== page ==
Phish Shares New Year’s Eve Gag 2019 – 2020 Pro-Shot Video
Phish shared pro-shot video of their New Year’s Eve gag from Madison Square Garden in New York City on December 31, 2019. The 28-minute clip can be viewed below.
Phish’s New Year’s Eve production was overseen by Carmel Dean and Jon Rua, who helped choreograph 40 dancing and singing “clones” of Trey Anastasio, Jon Fishman, Page McConnell and Mike Gordon. The design featured each band member performing on an elevated platform that moved up and down while accompanied by the clones, though Anastasio quickly became stuck while hanging several feet above the stage.
Here’s how Aaron Stein recapped the final moments of 2019 and first of 2020 for JamBase:
Now, it’s a rare thing to find yourself in that setbreak between the second and third acts of a Phish show, something that typically happens only once, maybe twice, a year. There’s a special energy there, especially on New Year’s Eve because the discussion is not just about what they just played or about what they’re about to play, but also a weird anticipation about how they’re going to play it. Will there be aerial dancers or Broadway-style set pieces, will a truck be driven into the center of Madison Square Garden, will light-up bracelets join Chris Kuroda’s light show? I mean, what is going to happen? is the question of the hour, a question that can be pondered all setbreak long without ever coming up with a guess that’s even close to what the band finally decides to do. That’s a pretty cool energy to feel at a show. What’s going to happen?
When fans returned to their seats after roaming the MSG concourse to find out the answer to that question last night, they were perhaps a bit surprised to find that the stage had more or less been stripped bare. Like, completely bare, the stage was empty: no amps, no instruments, no nothing. Was the gag that the band had left, an Irish Goodbye of epic proportions? (that’d be a helluva gag, by the way).
Without giving a blow-by-blow of the entire set, and the production was a setlong event, I can safely assure you that yes, the band did come back. After some goofy banter over the PA about doing a set of a capella jazz standards, (I think there might have been another Zamfir mention in there — only Phish could be so delightfully bizarre to work Zamfir into their New Year’s Eve gag) the band appeared dressed in monochrome jumpsuits: Trey in green, Mike in yellow, Page in blue, Fishman in an inverted-tone version of his Zeroman dress.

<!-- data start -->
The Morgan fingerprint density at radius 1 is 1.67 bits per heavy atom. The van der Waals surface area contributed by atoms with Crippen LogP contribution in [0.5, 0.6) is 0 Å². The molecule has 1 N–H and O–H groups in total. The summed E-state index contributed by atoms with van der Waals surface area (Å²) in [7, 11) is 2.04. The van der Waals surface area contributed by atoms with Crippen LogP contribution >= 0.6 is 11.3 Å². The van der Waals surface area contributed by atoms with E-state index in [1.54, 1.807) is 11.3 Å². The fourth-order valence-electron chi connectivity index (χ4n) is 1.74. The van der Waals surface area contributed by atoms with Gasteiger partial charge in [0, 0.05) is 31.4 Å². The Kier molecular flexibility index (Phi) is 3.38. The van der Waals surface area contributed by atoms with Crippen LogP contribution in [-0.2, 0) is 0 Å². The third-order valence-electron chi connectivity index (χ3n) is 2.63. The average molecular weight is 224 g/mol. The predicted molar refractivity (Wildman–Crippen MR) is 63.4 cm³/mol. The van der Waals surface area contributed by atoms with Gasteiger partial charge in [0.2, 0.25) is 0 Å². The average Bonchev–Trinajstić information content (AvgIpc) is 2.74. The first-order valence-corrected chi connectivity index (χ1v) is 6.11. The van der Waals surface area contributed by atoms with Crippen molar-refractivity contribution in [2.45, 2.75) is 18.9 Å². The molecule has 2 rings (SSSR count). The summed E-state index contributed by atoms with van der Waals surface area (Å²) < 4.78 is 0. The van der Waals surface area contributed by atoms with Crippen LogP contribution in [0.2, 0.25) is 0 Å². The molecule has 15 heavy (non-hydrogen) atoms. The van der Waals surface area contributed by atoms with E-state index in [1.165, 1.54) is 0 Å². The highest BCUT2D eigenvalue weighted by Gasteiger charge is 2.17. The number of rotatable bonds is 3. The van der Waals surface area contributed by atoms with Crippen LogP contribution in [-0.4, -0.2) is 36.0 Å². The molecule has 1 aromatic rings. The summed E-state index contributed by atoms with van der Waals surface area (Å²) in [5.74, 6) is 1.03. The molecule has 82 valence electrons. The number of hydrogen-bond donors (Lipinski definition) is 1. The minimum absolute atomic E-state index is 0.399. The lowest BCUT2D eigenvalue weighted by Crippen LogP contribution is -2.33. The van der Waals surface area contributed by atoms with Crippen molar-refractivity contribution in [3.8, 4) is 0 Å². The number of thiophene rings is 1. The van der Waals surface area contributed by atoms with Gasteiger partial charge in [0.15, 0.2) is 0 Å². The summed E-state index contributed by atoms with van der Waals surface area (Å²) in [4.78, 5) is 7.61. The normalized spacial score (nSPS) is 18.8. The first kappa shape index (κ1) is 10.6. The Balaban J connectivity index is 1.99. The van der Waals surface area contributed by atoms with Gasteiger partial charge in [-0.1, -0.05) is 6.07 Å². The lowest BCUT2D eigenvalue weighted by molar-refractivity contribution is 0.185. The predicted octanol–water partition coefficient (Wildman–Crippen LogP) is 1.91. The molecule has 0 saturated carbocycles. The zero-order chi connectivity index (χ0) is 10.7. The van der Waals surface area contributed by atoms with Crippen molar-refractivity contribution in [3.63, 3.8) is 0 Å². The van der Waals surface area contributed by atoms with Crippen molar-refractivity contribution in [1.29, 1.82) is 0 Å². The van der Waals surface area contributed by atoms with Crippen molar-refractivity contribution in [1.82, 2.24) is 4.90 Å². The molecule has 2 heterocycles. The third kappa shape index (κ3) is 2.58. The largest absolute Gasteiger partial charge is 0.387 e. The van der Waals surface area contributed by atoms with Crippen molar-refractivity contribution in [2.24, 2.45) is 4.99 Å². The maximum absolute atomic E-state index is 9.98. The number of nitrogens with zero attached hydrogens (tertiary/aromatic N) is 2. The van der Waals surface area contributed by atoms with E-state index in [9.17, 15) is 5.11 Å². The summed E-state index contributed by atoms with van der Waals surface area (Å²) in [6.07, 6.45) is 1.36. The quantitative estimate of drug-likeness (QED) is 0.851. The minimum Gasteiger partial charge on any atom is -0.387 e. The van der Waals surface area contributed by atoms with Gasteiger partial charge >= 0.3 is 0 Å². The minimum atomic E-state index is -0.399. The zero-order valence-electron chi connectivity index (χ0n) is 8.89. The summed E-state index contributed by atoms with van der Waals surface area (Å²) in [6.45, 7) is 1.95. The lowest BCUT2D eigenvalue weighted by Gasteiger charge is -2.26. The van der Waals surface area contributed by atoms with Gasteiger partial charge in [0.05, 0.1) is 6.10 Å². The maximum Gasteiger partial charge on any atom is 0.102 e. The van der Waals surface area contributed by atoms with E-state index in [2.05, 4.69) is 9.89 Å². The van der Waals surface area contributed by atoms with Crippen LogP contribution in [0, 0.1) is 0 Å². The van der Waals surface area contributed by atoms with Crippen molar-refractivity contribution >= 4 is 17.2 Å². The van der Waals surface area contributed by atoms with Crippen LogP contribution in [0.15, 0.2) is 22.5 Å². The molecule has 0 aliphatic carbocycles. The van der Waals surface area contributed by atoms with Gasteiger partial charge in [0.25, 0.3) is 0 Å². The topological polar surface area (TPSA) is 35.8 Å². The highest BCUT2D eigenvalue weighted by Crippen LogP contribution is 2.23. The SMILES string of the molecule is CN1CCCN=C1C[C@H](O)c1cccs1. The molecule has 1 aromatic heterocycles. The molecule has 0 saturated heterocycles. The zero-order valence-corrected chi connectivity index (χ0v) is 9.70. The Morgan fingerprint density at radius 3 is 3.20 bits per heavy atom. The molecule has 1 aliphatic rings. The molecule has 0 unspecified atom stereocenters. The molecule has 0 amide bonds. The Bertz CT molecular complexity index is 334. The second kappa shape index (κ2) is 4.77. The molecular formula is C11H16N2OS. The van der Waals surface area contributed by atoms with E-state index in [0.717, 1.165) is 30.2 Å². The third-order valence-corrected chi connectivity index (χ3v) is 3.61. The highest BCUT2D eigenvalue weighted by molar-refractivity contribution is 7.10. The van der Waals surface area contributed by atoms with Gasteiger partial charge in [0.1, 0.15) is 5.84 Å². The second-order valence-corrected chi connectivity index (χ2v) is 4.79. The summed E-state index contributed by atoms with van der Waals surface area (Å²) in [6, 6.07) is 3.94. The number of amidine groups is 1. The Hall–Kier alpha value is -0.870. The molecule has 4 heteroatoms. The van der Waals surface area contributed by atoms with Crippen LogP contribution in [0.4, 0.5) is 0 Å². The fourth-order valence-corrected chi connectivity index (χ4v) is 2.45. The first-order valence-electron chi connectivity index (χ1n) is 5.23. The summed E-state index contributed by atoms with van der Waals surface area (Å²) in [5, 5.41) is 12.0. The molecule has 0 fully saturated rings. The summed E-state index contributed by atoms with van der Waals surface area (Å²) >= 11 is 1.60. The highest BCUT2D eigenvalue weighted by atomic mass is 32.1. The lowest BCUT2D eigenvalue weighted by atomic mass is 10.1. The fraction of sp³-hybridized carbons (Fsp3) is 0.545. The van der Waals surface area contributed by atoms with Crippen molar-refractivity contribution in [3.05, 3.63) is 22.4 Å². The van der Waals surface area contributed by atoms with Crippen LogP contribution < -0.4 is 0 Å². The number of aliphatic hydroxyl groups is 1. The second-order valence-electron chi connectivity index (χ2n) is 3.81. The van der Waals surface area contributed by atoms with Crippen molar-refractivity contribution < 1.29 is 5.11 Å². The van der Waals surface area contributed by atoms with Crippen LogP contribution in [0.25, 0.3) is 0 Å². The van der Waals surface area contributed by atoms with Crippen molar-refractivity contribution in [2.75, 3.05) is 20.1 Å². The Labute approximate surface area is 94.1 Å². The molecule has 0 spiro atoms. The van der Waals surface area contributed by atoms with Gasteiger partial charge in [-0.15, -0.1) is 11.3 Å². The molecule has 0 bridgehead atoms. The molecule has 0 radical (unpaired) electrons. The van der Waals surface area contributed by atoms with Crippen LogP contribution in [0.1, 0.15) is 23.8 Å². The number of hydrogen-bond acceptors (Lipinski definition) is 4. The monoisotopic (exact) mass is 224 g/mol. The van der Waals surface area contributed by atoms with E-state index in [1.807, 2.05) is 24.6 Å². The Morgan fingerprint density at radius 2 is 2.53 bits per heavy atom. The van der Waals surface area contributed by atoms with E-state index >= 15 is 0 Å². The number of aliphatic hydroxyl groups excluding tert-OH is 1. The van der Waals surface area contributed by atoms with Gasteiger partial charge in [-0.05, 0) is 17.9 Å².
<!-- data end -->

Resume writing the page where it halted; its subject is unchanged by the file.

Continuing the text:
They came to the center of the stage where a microphone waited and sang their version of “Send In The Clowns” with new lyrics (gotta find those lyrics, pretty funny) and changing the song to “Send In The Clones.” And then the clones appeared. Yes, about two dozen each of Treys, Mikes, Pages and Jons came on stage, all wearing the same jumpsuit/dress as their original, even having the same hair, each looking enough like their original to put a smile on at least my face. Four square platforms, one each for the band members, their instruments and monitors sitting atop them, lowered from the lighting rig, the original versions of the band members of Phish (at least, we can assume they were the original members, I’ve seen the Netflix series Living With Yourself, and I know you can’t be entirely sure they weren’t cloned “better” versions of themselves) climbed into their respective spots and were raised into the sky.
Now the songs they played and the music they made was, of course, important. That’s why the place was sold out to the rafters, that’s why everyone got dressed up in their sparkly best, to dance and get wowed by the music. But sometimes on New Year’s Eve, the music takes a backseat to the production and the entire third set was a choreographed delight. “First Tube” opened things up, but this was more than just your typical blissful electrofunk “First Tube.”
That’s because all those clones back down on the stage were dancing and singing along, coordinated movement that was halfway between the crazed chaos of Phish’s improvisation and the complex planned journey of their composed masterpieces. The obligatory “Auld Lang Syne” said adieu to 2019 and let’s dance! to 2020, leading to “Sand,” wherein the chorus of clones uncovered color-coded risers, the lights sticking to the red/blue/green/yellow motif as did the balloons (did I mention the balloons? Of course, there were a lot of them that continued to fall and bounce around and pop themselves silly through much of the set).
One of the great things about live music, perhaps the thing that makes it scary in the same way a Haunted House is scary, that unknown that lurks around the corner waiting to surprise you, is that you never know what’s going to happen. When “Sand” ended and three of the four platforms came back down to the stage while Trey’s green platform stayed aloft, it quickly became clear that something had gone wrong.
A short delay ensued while whoever was in charge of the up-and-down of those things assumedly tried to fix it, but, goshdarnit, the show must go on! and Trey finally said, more or less, “let’s just roll!” and played the rest of the set from a slightly askew, stationary platform suspended a good 20 or 30 feet above the stage. I must admit this was a bit disconcerting to me to watch, but you have to assume the professionals knew what they were doing.
Watch “Send In The Clones,” “First Tube,” “Auld Lang Syne” and “Sand” from NYE at MSG here: